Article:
Crist: The only potential limitation is if pelvic discontinuity needs to be addressed during the revision surgery. It would be difficult to plate the posterior column even using the extensile nature of the Hueter approach, upon which DA THA is derived. If needed, you can convert it to a standard or extensile iliofemoral approach. By extending the surgical exposure, using the iliofemoral intervals, you can access the entire femur and acetabulum. But, it would be difficult to plate the posterior column in the supine position. Mast and colleagues showed that revision arthroplasty can be performed using this approach.

Bal: Where do you see the future role of the DA THA, specifically in teaching a new generation of surgeons? Is DA THA a passing fad or a new standard technique in performing THA?

Kregor: It certainly is not a fad. There needs to be further proof of its advantages, particularly in the early months in terms of functional recovery. Emerging data is slowly establishing the benefit of the anterior approach. As with all newer surgical approaches, I believe residents should be exposed to the anterior THA in training program, and become facile with its use. All new techniques take time, and then become an established standard. All new things also provoke a measure of discomfort.

Bourne: The DA THA is a passing fad. The intraoperative treatment of the muscles allows for a rapid recovery without requiring postoperative dislocation precautions. The use of a special table and X-ray confirmation of component position allows precise placement of the acetabular cup, which also helps in stability. Furthermore, radiographic confirmation directly at the time of surgery can ensure accurate limb length and offset.

Once learned, this approach is less stressful on the surgeon and the assistant, and is precise. I believe the anterior approach is here to stay as evidenced by its surgical advantages, patient preference and growing popularity.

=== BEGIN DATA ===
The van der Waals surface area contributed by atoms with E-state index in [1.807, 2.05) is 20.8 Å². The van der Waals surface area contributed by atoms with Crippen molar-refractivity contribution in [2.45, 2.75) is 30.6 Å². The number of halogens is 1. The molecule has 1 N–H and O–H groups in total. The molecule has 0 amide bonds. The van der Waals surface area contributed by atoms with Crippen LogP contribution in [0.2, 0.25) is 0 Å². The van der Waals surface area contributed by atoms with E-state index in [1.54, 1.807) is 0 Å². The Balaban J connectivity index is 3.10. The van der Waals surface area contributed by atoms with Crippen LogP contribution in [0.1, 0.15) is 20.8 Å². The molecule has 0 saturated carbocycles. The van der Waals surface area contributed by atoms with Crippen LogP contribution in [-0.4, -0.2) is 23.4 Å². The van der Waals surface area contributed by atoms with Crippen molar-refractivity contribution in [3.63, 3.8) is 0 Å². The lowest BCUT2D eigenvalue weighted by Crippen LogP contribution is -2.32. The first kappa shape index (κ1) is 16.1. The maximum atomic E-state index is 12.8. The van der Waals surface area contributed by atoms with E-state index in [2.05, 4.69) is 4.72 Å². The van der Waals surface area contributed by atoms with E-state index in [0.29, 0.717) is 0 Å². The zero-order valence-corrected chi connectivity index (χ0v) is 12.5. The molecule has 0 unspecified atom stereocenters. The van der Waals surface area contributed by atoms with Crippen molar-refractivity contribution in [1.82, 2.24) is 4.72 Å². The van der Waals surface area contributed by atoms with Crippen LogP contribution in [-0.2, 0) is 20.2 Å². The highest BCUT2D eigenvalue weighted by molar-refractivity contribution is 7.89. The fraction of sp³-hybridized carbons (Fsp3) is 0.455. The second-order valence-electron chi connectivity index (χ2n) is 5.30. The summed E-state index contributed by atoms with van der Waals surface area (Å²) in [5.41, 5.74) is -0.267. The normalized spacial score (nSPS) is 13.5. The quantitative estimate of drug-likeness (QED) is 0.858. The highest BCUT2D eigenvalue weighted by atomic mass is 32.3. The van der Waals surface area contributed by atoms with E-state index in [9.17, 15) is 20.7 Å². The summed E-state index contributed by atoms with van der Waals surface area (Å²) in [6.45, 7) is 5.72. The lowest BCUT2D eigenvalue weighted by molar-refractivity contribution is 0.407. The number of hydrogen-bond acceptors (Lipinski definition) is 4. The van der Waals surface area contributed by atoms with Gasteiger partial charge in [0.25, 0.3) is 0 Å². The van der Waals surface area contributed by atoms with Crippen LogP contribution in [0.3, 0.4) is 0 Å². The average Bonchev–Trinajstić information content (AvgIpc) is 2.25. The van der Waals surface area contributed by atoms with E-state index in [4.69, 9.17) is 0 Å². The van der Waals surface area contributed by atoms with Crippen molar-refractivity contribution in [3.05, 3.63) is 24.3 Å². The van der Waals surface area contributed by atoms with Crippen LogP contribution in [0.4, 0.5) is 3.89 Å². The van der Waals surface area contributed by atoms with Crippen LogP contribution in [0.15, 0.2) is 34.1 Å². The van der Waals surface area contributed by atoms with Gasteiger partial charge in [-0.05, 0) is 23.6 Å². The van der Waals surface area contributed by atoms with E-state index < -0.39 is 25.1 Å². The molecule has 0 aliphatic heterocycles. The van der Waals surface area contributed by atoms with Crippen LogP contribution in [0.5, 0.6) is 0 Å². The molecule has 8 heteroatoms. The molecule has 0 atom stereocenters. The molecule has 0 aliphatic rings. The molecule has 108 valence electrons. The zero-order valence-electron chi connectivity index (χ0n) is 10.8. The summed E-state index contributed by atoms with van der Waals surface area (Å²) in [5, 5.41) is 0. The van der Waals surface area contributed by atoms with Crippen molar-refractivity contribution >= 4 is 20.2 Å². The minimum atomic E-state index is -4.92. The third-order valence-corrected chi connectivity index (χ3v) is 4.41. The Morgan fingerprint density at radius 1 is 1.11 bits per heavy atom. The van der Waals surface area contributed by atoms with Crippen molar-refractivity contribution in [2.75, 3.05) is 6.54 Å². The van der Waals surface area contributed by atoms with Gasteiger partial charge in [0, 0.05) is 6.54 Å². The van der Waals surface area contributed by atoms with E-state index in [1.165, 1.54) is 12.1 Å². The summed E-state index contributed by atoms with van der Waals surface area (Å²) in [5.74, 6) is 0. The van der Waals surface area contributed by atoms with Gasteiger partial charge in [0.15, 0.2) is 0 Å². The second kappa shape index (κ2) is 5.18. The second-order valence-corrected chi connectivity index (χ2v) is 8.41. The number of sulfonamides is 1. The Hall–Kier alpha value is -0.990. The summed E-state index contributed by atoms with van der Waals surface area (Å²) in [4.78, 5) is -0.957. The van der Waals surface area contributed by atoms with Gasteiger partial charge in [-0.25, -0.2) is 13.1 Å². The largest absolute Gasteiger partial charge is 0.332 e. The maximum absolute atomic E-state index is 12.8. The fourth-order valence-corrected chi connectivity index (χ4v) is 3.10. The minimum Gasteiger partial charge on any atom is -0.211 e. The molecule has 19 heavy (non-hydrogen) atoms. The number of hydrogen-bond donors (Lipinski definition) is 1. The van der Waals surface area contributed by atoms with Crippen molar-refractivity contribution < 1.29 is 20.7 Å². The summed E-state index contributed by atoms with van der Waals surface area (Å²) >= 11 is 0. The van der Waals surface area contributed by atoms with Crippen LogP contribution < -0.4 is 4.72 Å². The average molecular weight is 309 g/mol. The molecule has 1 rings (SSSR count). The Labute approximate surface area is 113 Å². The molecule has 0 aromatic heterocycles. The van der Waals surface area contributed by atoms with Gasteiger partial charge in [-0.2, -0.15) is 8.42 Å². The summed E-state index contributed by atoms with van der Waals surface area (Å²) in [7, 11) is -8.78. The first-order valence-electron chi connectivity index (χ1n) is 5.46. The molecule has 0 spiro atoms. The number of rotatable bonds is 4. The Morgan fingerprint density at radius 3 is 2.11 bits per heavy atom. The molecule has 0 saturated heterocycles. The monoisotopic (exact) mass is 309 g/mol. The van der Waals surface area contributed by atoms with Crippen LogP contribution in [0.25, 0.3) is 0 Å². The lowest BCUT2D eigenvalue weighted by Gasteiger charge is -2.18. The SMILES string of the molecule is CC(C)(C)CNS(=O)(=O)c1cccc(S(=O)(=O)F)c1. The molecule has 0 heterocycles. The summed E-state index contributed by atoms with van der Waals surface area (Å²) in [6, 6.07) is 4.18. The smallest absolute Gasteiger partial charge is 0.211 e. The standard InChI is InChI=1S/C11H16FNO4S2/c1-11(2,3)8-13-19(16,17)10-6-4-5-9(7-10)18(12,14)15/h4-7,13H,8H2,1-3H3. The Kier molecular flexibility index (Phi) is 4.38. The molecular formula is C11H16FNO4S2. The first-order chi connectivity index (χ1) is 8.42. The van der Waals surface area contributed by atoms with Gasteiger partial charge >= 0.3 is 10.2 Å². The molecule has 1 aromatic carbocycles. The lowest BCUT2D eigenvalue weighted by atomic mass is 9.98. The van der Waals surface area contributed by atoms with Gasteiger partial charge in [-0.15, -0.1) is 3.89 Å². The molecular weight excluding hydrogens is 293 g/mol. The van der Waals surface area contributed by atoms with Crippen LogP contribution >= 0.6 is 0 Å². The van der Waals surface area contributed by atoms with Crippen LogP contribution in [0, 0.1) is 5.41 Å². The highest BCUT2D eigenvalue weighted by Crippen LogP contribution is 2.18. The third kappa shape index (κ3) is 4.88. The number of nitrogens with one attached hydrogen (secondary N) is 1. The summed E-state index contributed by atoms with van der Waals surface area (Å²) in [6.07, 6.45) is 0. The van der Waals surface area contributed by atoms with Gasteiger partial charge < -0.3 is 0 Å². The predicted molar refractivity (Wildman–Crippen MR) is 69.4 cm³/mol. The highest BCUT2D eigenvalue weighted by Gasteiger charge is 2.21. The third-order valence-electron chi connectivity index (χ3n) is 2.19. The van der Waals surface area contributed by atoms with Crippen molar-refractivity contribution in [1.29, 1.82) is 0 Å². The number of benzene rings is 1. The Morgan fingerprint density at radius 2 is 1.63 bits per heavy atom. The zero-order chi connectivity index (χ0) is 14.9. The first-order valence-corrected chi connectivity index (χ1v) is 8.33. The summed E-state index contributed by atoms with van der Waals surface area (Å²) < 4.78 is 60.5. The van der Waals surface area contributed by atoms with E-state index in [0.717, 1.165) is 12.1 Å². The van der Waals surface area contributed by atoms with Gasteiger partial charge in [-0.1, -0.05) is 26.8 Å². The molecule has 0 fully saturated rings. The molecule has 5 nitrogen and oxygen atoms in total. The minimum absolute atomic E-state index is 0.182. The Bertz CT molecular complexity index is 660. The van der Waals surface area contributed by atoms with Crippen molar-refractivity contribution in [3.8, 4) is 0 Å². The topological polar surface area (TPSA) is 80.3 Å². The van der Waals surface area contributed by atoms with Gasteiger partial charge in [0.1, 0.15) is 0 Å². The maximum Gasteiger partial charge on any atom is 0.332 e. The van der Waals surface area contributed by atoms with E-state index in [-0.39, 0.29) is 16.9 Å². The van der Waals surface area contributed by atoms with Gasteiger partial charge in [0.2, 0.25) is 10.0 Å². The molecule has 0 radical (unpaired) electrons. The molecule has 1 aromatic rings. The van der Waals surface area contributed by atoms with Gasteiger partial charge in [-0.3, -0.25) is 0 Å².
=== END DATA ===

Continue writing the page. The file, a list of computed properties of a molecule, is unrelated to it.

Carter: There is enough data and a continued interest in the approach that it is not a passing fad. Several surgeons, including community surgeons like myself, have embraced the approach and benefited from the improved patient results with increased volume and referral base. In my region, DA THA is the standard of care. As more residency and fellowship programs catch up, the next generation of surgeons and patients will continue to drive demand for DA THA. In modern health care, any procedure that can accelerate recovery and decrease demand for perioperative services should be encouraged. It is the responsibility of teaching programs to expose residents to the procedure and let them decide for themselves if it is worth pursuing.

Martin: The role of anterior approach THA will continue to grow, and this method is far from a passing fad. The demand, primarily from patients, is tremendous. As more surgeons get their residency training with surgeons using the technique, it will be adapted more readily than having older surgeons convert, or criticize it from the sidelines. The technique has already been used in the United State for more than 10 years and continues to experience strong growth.

Bradley: The evolution of the technique will probably parallel the experience with other surgical approaches. I see an increase in the incidence of DA THA as more residents learn this method and as seminars continue to disseminate knowledge. I do not see it as completely displacing any other approach or being done nearly as often as the posterior approach, at least not in the near future.

Crist: The DA approach should be viewed as a relevant and effective approach for the next generation of orthopedic surgeons. All trainees should gain exposure to this technique. Even if they do not perform arthroplasties through the exposure, they can become comfortable doing the exposure for open reduction of femoral neck fractures. I think it is a new standard. The surgical approach has been around longer than the Kocher approach. It has just become more popular of late because people have disseminated that they feel they have better results.

I also believe this technique will make THA a routine procedure for orthopaedic trauma surgeons who are trained in this method. As the number of elderly patients with femoral neck fractures continues to increase and the evidence of improved outcomes for total hips in active seniors for this problem continues to be reported, the ability to do a DA total hip is appealing for me as a trauma surgeon. It has the same surgical exposure I use for open reduction of femoral neck fractures and open hip preservation procedures like femoral head osteoplasty. I also perform hemiarthroplasties through the DA approach for the same reasons I do for THA. We are hoping to show that the benefits of the DA approach seen in THA also apply to hip hemiarthroplasty. Therefore, it is a useful surgical exposure and technique for surgeons that manage a wide variety of hip problems.